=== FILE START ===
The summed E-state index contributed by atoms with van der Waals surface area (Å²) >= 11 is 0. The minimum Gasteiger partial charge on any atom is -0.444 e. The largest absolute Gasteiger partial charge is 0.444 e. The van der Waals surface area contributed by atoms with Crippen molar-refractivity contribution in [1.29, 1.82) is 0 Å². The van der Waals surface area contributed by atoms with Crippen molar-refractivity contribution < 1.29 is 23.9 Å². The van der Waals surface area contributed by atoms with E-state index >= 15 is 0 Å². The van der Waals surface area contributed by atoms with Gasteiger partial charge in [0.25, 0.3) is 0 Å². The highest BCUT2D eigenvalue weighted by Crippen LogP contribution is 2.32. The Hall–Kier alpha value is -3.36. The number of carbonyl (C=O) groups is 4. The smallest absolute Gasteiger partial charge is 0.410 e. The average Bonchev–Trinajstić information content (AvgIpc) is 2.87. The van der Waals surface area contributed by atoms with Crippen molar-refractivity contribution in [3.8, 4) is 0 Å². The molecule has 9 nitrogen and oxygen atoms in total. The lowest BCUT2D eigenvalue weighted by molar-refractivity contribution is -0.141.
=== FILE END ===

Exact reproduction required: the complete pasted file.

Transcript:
The summed E-state index contributed by atoms with van der Waals surface area (Å²) >= 11 is 0. The minimum Gasteiger partial charge on any atom is -0.444 e. The largest absolute Gasteiger partial charge is 0.444 e. The van der Waals surface area contributed by atoms with Crippen molar-refractivity contribution in [1.29, 1.82) is 0 Å². The van der Waals surface area contributed by atoms with Crippen molar-refractivity contribution < 1.29 is 23.9 Å². The van der Waals surface area contributed by atoms with E-state index >= 15 is 0 Å². The van der Waals surface area contributed by atoms with Gasteiger partial charge in [0.25, 0.3) is 0 Å². The highest BCUT2D eigenvalue weighted by Crippen LogP contribution is 2.32. The Hall–Kier alpha value is -3.36. The number of carbonyl (C=O) groups is 4. The smallest absolute Gasteiger partial charge is 0.410 e. The average Bonchev–Trinajstić information content (AvgIpc) is 2.87. The van der Waals surface area contributed by atoms with Crippen molar-refractivity contribution in [3.8, 4) is 0 Å². The molecule has 9 nitrogen and oxygen atoms in total. The lowest BCUT2D eigenvalue weighted by molar-refractivity contribution is -0.141.